Speedway dodges the showers

Fireworks night packs in the punters

Written by Pete McNae

They must have skipped over Nelson at weather forecasters’ school because they so rarely get it right. When yesterday’s forecast said rain, followed by showers, with some high winds in the mix, it seemed there was no way the second meeting of the season at the Milestone Homes Top of the South Speedway could possibly go ahead.

Tell that to the thousands who started to roll in the gates from 4pm under blue skies and with the mercury touching 22 degrees. Nelson’s weather simply doesn’t play by the rules. Granted, there was a delay mid-meeting when a steady shower came through and the fans watched Tow Truck 1 head off Tow Truck 2 in the 30-lap wheel packing feature but no one left and they were treated to a huge TQ dismount, plenty of stockcar and superstock activity and the focal point, the annual Coca-Cola fireworks display.  What’s a wet pair of jocks when the club can counter with a small fortune spent on sparklers and hard and fast racing?

And it was fast. Despite having just a six car field — and that included a welcome back to Ben Taylor and a welcome aboard to Phil Krammer — the superstock class has never lapped the Richmond raceway quicker than they did last night. With the Dave Scott Memorial Trophy at stake, Shane Harwood put maximum points on the board in heat one and scored a new lap record of 15.6566s. Close behind, and also under the previous mark was Brad Neiman on 15.7593 — even Dwayne Whitfield who finished back in sixth had a 16.0s circuit. Neiman was just getting started, though. He took heat two by a clear second-and-a-half from Harwood with Trevor Lineham in third and the two race winners lined up at the back of the grid for the feature to decide the trophy and a cash bonus. Neiman got a little leg up when Harwood decided to turn right on a rival on lap one but capped his best night of a young superstock career with a second win, claiming the Scott Memorial. Whitfield was true to his word and laid some bumper on Krammer, Harwood tapped Whitfield and Lineham took a shot too. The promised Christchurch cars would have been helpful but you couldn’t fault the attitude of the six locals who showed.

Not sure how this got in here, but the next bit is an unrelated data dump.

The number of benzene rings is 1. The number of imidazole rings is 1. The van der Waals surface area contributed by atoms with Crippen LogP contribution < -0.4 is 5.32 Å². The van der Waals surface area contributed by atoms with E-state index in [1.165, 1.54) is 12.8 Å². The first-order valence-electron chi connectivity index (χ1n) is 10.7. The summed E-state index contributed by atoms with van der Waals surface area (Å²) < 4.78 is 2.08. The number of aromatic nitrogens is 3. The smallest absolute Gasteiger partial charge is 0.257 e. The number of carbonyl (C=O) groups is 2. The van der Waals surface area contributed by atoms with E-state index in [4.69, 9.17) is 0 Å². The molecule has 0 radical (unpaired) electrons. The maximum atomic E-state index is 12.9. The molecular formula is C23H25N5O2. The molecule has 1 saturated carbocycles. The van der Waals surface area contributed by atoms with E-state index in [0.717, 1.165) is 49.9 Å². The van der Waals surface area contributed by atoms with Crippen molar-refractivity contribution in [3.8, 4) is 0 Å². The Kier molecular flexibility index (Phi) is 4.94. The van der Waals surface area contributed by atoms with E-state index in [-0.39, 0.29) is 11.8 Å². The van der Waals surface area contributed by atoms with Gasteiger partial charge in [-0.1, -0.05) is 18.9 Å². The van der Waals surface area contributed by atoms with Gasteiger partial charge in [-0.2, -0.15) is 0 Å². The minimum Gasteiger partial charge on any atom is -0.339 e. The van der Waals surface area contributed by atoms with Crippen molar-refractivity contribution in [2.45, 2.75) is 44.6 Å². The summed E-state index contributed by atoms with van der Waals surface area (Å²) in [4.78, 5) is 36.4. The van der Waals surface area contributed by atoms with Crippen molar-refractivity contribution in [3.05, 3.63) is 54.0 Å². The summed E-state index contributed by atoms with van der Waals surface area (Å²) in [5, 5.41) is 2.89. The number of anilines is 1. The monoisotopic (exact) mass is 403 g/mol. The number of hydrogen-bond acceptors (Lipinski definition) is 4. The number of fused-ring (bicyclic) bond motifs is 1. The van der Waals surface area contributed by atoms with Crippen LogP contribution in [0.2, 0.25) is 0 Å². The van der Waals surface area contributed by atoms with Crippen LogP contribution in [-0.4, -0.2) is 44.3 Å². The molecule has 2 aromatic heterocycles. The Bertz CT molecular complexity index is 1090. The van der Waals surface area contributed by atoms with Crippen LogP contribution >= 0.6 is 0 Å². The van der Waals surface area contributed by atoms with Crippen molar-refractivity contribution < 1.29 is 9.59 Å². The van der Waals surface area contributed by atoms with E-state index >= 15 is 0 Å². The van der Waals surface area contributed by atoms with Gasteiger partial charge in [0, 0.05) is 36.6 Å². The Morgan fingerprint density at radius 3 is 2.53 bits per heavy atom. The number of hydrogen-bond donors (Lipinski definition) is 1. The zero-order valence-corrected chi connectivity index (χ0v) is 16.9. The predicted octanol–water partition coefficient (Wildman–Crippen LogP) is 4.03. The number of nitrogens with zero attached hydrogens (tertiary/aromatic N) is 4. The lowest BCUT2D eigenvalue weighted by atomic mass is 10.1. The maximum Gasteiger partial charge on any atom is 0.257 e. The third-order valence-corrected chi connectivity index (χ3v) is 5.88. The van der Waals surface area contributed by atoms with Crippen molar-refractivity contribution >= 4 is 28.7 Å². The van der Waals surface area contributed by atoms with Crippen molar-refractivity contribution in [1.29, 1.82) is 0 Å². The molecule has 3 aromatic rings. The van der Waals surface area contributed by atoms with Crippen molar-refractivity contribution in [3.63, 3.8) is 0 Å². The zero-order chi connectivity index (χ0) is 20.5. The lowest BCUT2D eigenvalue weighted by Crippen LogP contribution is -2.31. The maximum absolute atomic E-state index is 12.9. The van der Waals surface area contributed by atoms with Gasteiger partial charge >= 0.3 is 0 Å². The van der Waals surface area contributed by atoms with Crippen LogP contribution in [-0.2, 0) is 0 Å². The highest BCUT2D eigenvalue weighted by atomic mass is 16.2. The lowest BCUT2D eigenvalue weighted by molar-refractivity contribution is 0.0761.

Stockcars ran a hit to pass promotion with a refugee from the superstock ranks, Anthony McKenzie, making a return from last season’s significant injury. He might have found it easier back with the supers because, when Levi Collier, Wade Sweeting and Hamish Carter are around, things can get hectic in a 14-car stockcar field. Again, Blenheim’s trio of Sweeting, Scott Alexander and John Mcclelland are to be admired for making the trip over — having an E on the car is similar to rolling yourself in KFC herbs and spices and heading for the pits — everyone wants a piece.

Ben Smith took out heat one from Josh Nell, who has developed  a much faster car this season, but Keightley Teece got his hands on the flag in the other two races to win the hit to pass from Smith with John Everett in third. Collier and Sweeting had a running battle, which even went beyond the chequered flag (the lights were still green) and Dylan Clarke took a couple of pops at Carter but ended up marooned on the wall in turn two in a car with a broken bum when the second-season stockcar driver got his chance at a clean shot and delivered.

Like the superstock field, the streetstocks had anticipated a handful of visitors from Woodford Glen but that weather forecast (it’s Nelson, guys, it will be fine!) turned a number away with Corey Schumacher the only one to commit to the five-hour  tow. There was a big, but unintentional crash early in heat one when Shannon Marr swung on the steering wheel in his 73N Falcon and the wheel kept spinning without any driver input. Rob Skurr took the win in heats one and three with Schumacher getting the W in the middle with Skurr and KC Rose the most active stirrers.